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December 17, 2007

System of Enclosure

At first, I struggle a bit with my system of enclosure, there was too much variability for me, I was lost and didn't know what direction to go in. But after talking with Professor Moss, I was a bit re-guided in my decision making, and certainly less frustrated. I chose as my system of enclosure a visual display that best sums up my posts, connects them together, shows how they are intertwined, points out the forks between them and best expresses my approach to poetry and how that was represented, and evolved in this class.

The idea that I had was to take all of my blogs and write the title of each on the same piece of paper, and then below each name of the post, to find the major themes of the post, and take this idea, and find someway that all of the ideas connect. Admittedly, before I started working on this project, I had no idea how the posts would fit together, I had some thoughts in mind (one I remember in particular was all of the posts arranged along the outside making up a circle and on the inside all of the topics) of how this would come up, but was dedicated to it being a fluid idea, one that could adapt and change as I was working on it.

My first step was to write out the titles of all of my posts, and the major themes addressed in each. The pictures of those are below.

and

After I had finished this step is where the real brainstorming came in. I had to think of a way that could best represent what this blog represented, and how in one post I could sum it up. I started by taking all of the major themes and seeing how many of them overlapped, which turned out to be a lot. Since I saw that compared to the number of posts, the number of themes was much less, so I started thinking back to this idea of having the themes in the middle, and the posts on the outside. So I started thinking about what shape, or what configuration would best represent what was in the blog. The idea that came to me was to have all of the themes arranged in the middle lined up, and then the post titles on both sides. My resulting configuration is shown below:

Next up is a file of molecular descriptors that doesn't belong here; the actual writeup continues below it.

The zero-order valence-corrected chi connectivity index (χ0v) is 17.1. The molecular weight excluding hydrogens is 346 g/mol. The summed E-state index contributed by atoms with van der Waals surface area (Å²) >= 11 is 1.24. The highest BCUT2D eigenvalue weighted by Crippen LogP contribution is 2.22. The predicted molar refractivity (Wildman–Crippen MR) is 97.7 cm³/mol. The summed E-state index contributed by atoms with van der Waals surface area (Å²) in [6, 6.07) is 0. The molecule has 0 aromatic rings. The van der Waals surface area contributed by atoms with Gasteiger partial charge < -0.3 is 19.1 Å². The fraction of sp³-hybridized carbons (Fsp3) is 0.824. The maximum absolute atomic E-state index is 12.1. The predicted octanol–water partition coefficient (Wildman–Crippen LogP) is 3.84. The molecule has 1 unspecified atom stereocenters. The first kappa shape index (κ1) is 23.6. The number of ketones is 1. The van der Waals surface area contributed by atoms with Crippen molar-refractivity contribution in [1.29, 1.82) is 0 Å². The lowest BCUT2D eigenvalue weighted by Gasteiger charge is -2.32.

What things in this represent this blog? Well it was built from the middle out. The themes are arranged from the one most referenced (personal impact) in the middle to the ones least referenced (overlapping meaning) on the outside. The posts were arranged from the middle out as well, but by date as the guiding factor. This represents how the blog was built, I started at the beginning and added posts that helped to fill out the bulk. As can be seen, this mapping is a complex systems, where there is a system of connections, and much overlapping between topics. I think this arrangement best suited my blog because the 'neatness' of the arrangement appeals to me as an engineer. I also found it very interesting that there is no post that is completely isolated from the others. Each poem can be related to all the others through the themes.

Posted by ndjames at December 17, 2007 05:04 PM

Comments

Neatness (or more precisely a system whose logic of arrangement may be determined --so isn't necessarily immediately apparent or accessible but may become so) appeals to me as well; the "chaos" of a dynamic system can refer to the inability to predict specific outcomes the outcomes are likely to fit within the rules of enclosure for the particular system being considered

which is to say most trees are recognizable as trees; most clouds as clouds and so forth, so the (relative) infinity of available possibilities tends to be bounded, will occur within parameters of the enclosure system.

So I tend not to make random gestures in my projects; I need an area of inquiry. I do not want to know the results of the inquiry, for I am involved in the inquiry in order to determine outcomes, but I like to have a reason to investigate in a particular manner.

Were this not the case, I might have made "animated" text pieces years ago, as gimmicks, but I don't find that as satisfying. Once the theory emerged, I had reason to study interactions; the making of poams is a necessary part of my research --there is a rationale that can be articulated; there is documentation that others can follow, though as equally aesthetic undertakings, the results, the poams themselves are not subject to the duplication of results via peer experiments.

Anyway, even in a pile of leaves, there is order. There is an explanation as to how a particular leaf landed in a particular location in a particular position, and the pile itself is a complex pattern composed of smaller pattern units, pattern subsystems.

The structure of your enclosure seems particularly sturdy through the reinforcement provided by the system of tethering and cross-tethering. Patterns of growth dominate, and that is especially pleasing to see.

--There is also resemblance to a multi-legged segmented organism.

Posted by: thyliasm at December 21, 2007 10:42 PM

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